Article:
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BISAC: Literary Collections / Ancient, Classical & Medieval
Two men were sitting beside a camp-fire at Saddle Pass, a shallow notch in the lower end of the Sangre de Cristo Range in southern Colorado. Although it was the middle of June and summer had come to the valleys below, up here in the mountains the evenings were still chill, and the warmth of the crackling fire felt grateful to tired bodies. Daylight yet held, although it was fast deepening toward dusk. The sun had been gone some little time behind the purple grandeur of Sierra Blanca, but eastward the snowy tips of the Spanish Peaks were still flushed with the afterglow.
Nearby three ragged burros were cropping the scanty growth. Behind them the sharp elbow of the mountain ascended, scarred and furrowed and littered with rocky debris. Before them the hill sloped for a few rods and levelled into a narrow plateau, across which, eastward and westward, the railway, tired from its long twisting climb up the mountain, seemed to pause for a moment and gasp for breath before beginning its descent. Beyond the tracks a fringe of stunted trees held precarious foothold on the lower slope of a smaller peak, which reared its bare cone against the evening sky. There were no buildings at Saddle Pass save a snow-shed which began where the rails slipped downward toward the east and, dropping from sight, followed for a quarter of a mile around the long face of the mountain. It was very still up here on the Pass, so still that when the Western Slope Limited, two hours and more late at Eagle Cliff, whistled for the tunnel four miles below the sound came echoing about them startlingly clear.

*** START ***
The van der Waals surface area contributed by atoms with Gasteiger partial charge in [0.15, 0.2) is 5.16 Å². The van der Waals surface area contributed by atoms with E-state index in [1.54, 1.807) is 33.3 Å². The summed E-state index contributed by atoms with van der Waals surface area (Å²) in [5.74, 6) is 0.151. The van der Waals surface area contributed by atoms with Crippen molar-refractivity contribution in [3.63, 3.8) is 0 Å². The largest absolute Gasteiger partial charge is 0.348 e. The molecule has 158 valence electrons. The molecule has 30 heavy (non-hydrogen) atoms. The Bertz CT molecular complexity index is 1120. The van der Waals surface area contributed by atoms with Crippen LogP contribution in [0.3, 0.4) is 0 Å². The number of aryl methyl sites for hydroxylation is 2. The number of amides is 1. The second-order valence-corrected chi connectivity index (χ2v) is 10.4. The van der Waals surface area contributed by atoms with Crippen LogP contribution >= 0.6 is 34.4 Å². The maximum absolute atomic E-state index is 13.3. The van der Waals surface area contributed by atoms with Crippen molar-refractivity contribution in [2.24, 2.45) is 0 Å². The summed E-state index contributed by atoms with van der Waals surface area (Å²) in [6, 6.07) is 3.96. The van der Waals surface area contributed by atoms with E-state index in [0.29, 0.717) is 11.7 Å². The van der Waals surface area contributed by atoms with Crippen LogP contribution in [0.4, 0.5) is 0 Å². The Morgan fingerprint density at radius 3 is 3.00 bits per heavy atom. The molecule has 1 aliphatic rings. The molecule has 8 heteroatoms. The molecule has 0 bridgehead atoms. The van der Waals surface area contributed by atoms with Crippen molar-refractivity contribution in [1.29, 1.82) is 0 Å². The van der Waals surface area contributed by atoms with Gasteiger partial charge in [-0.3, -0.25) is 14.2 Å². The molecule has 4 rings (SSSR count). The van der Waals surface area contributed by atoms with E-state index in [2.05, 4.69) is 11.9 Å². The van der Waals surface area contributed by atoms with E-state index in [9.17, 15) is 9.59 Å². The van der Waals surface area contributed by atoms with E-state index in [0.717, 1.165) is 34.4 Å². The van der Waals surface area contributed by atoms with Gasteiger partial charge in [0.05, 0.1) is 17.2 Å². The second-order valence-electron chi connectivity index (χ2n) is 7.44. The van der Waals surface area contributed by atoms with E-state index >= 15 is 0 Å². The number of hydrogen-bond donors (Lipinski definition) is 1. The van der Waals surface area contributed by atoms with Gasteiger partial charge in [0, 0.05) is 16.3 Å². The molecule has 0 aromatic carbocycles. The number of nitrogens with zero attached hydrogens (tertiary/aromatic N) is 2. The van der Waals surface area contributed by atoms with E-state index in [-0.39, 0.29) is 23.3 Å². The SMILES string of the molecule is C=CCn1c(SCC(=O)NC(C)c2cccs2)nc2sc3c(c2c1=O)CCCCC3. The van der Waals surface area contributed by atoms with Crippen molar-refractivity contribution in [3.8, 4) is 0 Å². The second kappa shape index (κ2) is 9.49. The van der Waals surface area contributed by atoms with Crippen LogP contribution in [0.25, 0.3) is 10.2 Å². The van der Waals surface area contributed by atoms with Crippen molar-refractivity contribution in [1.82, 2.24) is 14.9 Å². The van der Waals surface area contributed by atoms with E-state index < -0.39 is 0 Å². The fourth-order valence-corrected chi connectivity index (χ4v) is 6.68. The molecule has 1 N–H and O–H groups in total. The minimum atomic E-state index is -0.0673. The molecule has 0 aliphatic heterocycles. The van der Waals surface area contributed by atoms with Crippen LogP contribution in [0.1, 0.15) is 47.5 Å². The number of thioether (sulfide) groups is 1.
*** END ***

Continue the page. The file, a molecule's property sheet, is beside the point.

“Train coming up from the west,” said the elder of the two men. “Must be the Limited.” The other nodded as he drained the last drop in his tin cup and looked speculatively at the battered coffee pot.
“Any more of the Arbuckle nectar, Ed?” he asked.